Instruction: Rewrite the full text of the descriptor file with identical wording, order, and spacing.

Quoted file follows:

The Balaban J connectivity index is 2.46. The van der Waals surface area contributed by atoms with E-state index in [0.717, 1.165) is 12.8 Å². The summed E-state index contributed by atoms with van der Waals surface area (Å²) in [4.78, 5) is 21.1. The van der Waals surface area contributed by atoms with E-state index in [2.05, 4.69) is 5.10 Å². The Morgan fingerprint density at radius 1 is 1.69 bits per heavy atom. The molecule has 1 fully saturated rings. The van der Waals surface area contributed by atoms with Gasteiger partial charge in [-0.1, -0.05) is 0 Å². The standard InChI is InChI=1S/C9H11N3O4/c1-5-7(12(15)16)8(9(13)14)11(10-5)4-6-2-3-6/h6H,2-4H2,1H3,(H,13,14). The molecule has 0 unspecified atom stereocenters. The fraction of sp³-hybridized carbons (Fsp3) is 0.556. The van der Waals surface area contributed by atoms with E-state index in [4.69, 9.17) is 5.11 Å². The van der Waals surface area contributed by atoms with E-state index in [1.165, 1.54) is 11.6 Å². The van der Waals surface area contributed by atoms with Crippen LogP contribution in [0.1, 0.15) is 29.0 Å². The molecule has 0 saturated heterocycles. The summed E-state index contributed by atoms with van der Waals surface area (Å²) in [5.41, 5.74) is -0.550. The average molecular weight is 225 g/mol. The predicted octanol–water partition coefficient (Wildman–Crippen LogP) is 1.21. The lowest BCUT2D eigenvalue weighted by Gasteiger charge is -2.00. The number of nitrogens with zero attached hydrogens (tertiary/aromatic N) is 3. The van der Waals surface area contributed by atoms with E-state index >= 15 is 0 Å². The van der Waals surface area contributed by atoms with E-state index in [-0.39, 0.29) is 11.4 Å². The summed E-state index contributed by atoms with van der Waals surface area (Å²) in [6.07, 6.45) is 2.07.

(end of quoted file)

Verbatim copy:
The Balaban J connectivity index is 2.46. The van der Waals surface area contributed by atoms with E-state index in [0.717, 1.165) is 12.8 Å². The summed E-state index contributed by atoms with van der Waals surface area (Å²) in [4.78, 5) is 21.1. The van der Waals surface area contributed by atoms with E-state index in [2.05, 4.69) is 5.10 Å². The Morgan fingerprint density at radius 1 is 1.69 bits per heavy atom. The molecule has 1 fully saturated rings. The van der Waals surface area contributed by atoms with Gasteiger partial charge in [-0.1, -0.05) is 0 Å². The standard InChI is InChI=1S/C9H11N3O4/c1-5-7(12(15)16)8(9(13)14)11(10-5)4-6-2-3-6/h6H,2-4H2,1H3,(H,13,14). The molecule has 0 unspecified atom stereocenters. The fraction of sp³-hybridized carbons (Fsp3) is 0.556. The van der Waals surface area contributed by atoms with E-state index in [4.69, 9.17) is 5.11 Å². The van der Waals surface area contributed by atoms with E-state index in [1.165, 1.54) is 11.6 Å². The van der Waals surface area contributed by atoms with Crippen LogP contribution in [0.1, 0.15) is 29.0 Å². The molecule has 0 saturated heterocycles. The summed E-state index contributed by atoms with van der Waals surface area (Å²) in [5.41, 5.74) is -0.550. The average molecular weight is 225 g/mol. The predicted octanol–water partition coefficient (Wildman–Crippen LogP) is 1.21. The lowest BCUT2D eigenvalue weighted by Gasteiger charge is -2.00. The number of nitrogens with zero attached hydrogens (tertiary/aromatic N) is 3. The van der Waals surface area contributed by atoms with E-state index >= 15 is 0 Å². The van der Waals surface area contributed by atoms with E-state index in [-0.39, 0.29) is 11.4 Å². The summed E-state index contributed by atoms with van der Waals surface area (Å²) in [6.07, 6.45) is 2.07.